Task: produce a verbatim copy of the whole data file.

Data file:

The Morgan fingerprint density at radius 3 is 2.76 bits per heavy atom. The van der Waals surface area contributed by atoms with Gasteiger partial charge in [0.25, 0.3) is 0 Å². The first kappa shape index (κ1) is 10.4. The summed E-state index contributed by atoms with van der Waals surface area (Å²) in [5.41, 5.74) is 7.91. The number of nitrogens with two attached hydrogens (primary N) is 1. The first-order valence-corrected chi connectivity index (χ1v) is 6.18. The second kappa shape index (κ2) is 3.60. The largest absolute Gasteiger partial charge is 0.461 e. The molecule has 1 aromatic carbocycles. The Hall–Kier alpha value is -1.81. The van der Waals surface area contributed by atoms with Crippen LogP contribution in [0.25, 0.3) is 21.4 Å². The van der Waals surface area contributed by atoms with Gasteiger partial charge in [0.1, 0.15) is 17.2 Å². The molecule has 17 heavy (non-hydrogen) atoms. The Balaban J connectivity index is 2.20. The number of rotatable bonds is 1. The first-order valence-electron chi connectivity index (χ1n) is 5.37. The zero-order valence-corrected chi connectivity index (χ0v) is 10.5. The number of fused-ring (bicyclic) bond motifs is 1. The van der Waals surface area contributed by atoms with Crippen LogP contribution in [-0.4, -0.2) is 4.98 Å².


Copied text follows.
The Morgan fingerprint density at radius 3 is 2.76 bits per heavy atom. The van der Waals surface area contributed by atoms with Gasteiger partial charge in [0.25, 0.3) is 0 Å². The first kappa shape index (κ1) is 10.4. The summed E-state index contributed by atoms with van der Waals surface area (Å²) in [5.41, 5.74) is 7.91. The number of nitrogens with two attached hydrogens (primary N) is 1. The first-order valence-corrected chi connectivity index (χ1v) is 6.18. The second kappa shape index (κ2) is 3.60. The largest absolute Gasteiger partial charge is 0.461 e. The molecule has 1 aromatic carbocycles. The Hall–Kier alpha value is -1.81. The van der Waals surface area contributed by atoms with Crippen LogP contribution in [0.25, 0.3) is 21.4 Å². The van der Waals surface area contributed by atoms with Gasteiger partial charge in [0.1, 0.15) is 17.2 Å². The molecule has 17 heavy (non-hydrogen) atoms. The Balaban J connectivity index is 2.20. The number of rotatable bonds is 1. The first-order valence-electron chi connectivity index (χ1n) is 5.37. The zero-order valence-corrected chi connectivity index (χ0v) is 10.5. The number of fused-ring (bicyclic) bond motifs is 1. The van der Waals surface area contributed by atoms with Crippen LogP contribution in [-0.4, -0.2) is 4.98 Å².